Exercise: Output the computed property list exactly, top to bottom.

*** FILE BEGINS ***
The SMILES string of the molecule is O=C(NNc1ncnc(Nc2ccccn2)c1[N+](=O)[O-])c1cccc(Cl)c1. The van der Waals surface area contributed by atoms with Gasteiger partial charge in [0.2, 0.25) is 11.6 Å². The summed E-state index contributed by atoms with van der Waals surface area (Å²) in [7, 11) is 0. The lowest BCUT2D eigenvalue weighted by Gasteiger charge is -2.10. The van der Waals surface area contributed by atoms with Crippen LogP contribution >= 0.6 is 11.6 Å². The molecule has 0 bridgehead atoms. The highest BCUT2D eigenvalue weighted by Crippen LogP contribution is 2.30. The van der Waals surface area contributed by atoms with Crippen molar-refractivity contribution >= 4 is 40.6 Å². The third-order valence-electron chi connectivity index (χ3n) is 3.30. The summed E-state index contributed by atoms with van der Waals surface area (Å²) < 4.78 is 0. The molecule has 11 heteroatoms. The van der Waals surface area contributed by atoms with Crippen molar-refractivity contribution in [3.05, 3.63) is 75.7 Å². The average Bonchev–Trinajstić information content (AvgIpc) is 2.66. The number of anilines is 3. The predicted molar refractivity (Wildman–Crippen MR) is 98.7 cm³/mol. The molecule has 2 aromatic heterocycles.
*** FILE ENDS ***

The SMILES string of the molecule is O=C(NNc1ncnc(Nc2ccccn2)c1[N+](=O)[O-])c1cccc(Cl)c1. The van der Waals surface area contributed by atoms with Gasteiger partial charge in [0.2, 0.25) is 11.6 Å². The summed E-state index contributed by atoms with van der Waals surface area (Å²) in [7, 11) is 0. The lowest BCUT2D eigenvalue weighted by Gasteiger charge is -2.10. The van der Waals surface area contributed by atoms with Crippen LogP contribution >= 0.6 is 11.6 Å². The molecule has 0 bridgehead atoms. The highest BCUT2D eigenvalue weighted by Crippen LogP contribution is 2.30. The van der Waals surface area contributed by atoms with Crippen molar-refractivity contribution >= 4 is 40.6 Å². The third-order valence-electron chi connectivity index (χ3n) is 3.30. The summed E-state index contributed by atoms with van der Waals surface area (Å²) < 4.78 is 0. The molecule has 11 heteroatoms. The van der Waals surface area contributed by atoms with Crippen molar-refractivity contribution in [3.05, 3.63) is 75.7 Å². The average Bonchev–Trinajstić information content (AvgIpc) is 2.66. The number of anilines is 3. The predicted molar refractivity (Wildman–Crippen MR) is 98.7 cm³/mol. The molecule has 2 aromatic heterocycles.